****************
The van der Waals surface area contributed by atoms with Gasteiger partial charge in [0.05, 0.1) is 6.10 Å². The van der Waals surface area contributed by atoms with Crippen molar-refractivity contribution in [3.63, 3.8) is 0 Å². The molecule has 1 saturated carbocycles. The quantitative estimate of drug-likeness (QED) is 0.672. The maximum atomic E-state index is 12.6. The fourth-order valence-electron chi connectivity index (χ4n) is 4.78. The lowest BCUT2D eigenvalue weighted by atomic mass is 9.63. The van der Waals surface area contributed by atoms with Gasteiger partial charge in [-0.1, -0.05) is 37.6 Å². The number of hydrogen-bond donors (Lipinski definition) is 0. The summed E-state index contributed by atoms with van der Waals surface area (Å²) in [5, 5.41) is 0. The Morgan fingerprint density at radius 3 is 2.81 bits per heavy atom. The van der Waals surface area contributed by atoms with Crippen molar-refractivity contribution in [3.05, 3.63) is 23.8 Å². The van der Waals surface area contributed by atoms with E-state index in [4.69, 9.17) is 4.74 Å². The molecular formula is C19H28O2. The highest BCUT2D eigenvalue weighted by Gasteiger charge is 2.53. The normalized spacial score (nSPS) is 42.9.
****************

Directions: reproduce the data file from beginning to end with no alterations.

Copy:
The van der Waals surface area contributed by atoms with Gasteiger partial charge in [0.05, 0.1) is 6.10 Å². The van der Waals surface area contributed by atoms with Crippen molar-refractivity contribution in [3.63, 3.8) is 0 Å². The molecule has 1 saturated carbocycles. The quantitative estimate of drug-likeness (QED) is 0.672. The maximum atomic E-state index is 12.6. The fourth-order valence-electron chi connectivity index (χ4n) is 4.78. The lowest BCUT2D eigenvalue weighted by atomic mass is 9.63. The van der Waals surface area contributed by atoms with Gasteiger partial charge in [-0.1, -0.05) is 37.6 Å². The number of hydrogen-bond donors (Lipinski definition) is 0. The summed E-state index contributed by atoms with van der Waals surface area (Å²) in [5, 5.41) is 0. The Morgan fingerprint density at radius 3 is 2.81 bits per heavy atom. The van der Waals surface area contributed by atoms with Crippen molar-refractivity contribution in [3.05, 3.63) is 23.8 Å². The van der Waals surface area contributed by atoms with E-state index in [4.69, 9.17) is 4.74 Å². The molecular formula is C19H28O2. The highest BCUT2D eigenvalue weighted by Gasteiger charge is 2.53. The normalized spacial score (nSPS) is 42.9.